Ever wondered how a 16th century miniature portrait would react to copious amounts of radiation?
Rather well it would seem.
Paintings of this era are particularly good for infrared analysis, for their priming layer tends to reflect the radiation, whilst the charcoal under-drawing absorbs it.
One therefore sees what the artist might have seen, before they picked up their paintbrush.
In the case of this portrait of the 2nd Earl of Essex, the dryness of the sketching suggests charcoal, whilst the free and instinctive application, shows a confident artist finding his line. Such a technique is essentially trial and error; the faint and initial searching lines, which guide where the more definitive lines will later be drawn.
Towards the left of the Earl’s nose, the sketching is particularly free.
Microscopic photographs also come in handy, as the materials of this period were not the industrially-mixed paints of later centuries, but were instead hand-ground and mixed, showing impurities and inconsistency.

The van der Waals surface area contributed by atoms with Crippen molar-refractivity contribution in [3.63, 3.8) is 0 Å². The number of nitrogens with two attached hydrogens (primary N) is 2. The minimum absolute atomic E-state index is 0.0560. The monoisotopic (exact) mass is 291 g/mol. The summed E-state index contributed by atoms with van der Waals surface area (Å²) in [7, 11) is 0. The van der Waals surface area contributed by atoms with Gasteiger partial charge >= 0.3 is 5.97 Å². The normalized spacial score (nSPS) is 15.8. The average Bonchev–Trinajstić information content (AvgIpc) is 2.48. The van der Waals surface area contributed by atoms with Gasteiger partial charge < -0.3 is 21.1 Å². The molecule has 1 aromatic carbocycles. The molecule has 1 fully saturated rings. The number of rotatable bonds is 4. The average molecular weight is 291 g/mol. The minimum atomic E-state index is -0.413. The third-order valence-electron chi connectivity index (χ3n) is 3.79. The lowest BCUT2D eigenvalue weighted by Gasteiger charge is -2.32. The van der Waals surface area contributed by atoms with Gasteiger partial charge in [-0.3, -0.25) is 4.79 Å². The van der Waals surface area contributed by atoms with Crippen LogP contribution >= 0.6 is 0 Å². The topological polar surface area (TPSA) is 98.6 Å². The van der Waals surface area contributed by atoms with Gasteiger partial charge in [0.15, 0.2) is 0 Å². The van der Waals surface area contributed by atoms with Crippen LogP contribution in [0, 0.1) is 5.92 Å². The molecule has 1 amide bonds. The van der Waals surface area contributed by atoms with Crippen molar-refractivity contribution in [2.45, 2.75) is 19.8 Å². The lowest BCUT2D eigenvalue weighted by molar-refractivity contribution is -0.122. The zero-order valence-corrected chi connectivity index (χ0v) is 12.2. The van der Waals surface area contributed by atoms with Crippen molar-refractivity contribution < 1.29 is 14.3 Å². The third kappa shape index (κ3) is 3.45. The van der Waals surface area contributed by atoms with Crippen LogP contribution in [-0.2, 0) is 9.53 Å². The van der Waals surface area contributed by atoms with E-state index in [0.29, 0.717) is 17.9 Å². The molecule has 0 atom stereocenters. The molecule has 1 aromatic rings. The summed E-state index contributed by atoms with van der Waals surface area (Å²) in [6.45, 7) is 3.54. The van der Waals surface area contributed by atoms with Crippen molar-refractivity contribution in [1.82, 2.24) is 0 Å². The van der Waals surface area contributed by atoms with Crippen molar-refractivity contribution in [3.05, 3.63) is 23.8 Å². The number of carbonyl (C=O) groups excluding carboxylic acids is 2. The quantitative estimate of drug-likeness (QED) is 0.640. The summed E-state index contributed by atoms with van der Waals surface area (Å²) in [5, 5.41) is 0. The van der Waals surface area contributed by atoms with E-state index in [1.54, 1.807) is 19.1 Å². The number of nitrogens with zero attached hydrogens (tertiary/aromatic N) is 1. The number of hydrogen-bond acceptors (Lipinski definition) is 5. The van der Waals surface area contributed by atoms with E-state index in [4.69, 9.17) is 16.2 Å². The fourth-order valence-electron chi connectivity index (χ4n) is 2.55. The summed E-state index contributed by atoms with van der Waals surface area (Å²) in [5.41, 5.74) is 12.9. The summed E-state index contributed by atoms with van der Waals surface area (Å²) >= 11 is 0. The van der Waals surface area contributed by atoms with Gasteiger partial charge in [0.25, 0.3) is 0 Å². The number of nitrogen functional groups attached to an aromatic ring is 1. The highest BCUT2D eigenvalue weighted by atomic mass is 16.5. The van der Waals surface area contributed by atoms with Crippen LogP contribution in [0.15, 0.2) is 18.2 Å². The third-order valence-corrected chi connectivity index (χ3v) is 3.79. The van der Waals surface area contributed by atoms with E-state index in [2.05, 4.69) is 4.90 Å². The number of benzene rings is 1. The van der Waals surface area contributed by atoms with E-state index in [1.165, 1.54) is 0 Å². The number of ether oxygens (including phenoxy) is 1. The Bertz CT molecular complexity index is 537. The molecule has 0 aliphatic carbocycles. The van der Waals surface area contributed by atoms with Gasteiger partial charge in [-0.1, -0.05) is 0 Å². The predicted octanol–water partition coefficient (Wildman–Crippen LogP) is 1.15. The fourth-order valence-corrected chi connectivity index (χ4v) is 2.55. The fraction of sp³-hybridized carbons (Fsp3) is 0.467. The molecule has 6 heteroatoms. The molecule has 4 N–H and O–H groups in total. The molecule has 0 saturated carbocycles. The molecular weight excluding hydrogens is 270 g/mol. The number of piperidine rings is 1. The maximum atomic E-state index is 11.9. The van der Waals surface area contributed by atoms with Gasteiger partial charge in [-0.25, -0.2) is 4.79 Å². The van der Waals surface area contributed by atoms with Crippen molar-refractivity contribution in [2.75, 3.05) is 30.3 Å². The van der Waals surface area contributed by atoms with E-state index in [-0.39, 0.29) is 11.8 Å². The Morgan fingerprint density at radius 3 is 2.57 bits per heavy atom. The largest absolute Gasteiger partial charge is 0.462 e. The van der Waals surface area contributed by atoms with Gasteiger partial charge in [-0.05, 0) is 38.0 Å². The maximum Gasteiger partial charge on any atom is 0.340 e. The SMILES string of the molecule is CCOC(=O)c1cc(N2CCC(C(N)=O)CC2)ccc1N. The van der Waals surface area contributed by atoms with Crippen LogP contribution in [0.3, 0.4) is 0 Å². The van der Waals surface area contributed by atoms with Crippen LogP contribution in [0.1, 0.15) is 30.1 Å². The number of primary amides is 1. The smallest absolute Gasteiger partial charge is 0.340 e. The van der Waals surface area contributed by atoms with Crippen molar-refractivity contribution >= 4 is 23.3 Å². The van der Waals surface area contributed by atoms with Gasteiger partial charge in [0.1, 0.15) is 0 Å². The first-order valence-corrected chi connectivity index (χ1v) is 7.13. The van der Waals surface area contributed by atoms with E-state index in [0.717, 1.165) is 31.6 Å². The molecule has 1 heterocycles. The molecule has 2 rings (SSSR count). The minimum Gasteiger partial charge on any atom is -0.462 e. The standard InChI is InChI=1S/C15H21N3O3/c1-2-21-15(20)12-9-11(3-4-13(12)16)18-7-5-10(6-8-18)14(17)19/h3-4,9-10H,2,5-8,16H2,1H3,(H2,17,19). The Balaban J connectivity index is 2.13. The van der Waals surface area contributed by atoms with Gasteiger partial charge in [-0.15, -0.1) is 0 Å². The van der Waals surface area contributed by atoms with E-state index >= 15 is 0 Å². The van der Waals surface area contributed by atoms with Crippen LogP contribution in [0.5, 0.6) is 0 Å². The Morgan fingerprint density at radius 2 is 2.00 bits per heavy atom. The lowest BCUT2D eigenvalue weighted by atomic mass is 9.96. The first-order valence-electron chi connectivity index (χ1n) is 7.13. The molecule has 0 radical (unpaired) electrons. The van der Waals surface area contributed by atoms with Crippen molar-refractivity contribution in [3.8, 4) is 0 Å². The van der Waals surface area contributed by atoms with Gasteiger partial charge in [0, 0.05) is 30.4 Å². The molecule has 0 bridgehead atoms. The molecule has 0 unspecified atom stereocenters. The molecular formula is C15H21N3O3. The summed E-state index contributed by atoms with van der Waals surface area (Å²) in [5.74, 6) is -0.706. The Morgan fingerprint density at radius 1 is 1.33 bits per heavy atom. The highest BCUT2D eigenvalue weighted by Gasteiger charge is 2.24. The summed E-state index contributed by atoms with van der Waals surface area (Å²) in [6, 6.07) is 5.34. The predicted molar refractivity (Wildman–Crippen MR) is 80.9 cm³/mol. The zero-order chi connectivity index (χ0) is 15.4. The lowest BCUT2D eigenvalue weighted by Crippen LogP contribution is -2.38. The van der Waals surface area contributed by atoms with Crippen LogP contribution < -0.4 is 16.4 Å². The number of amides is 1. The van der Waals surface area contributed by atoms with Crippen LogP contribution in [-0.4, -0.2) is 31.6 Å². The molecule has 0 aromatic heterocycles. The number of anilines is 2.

The eyelashes have been created by dragging the flesh tones downwards through the black glaze, whilst both were still wet (photograph 2).
In the case of the eyes, as well as the Earl’s costume and ruff, a lead white pigment has been used to highlight the grey priming layer.
The Earl’s facial hair consists of various earth pigments from a bright yellow to a dark umber. The artist has finished the beard with opaque purple (the same pigment used in the background) to create the effect of shadowing.
This study carried out on Gheeraerts’ full-length portrait of the 2nd Earl at the NPG back in 2012, revealed the same grey priming layer as well as remarkably similar handling of the eyebrows. where hatched brown paint is applied directly over the charcoal under-drawing (photograph 2).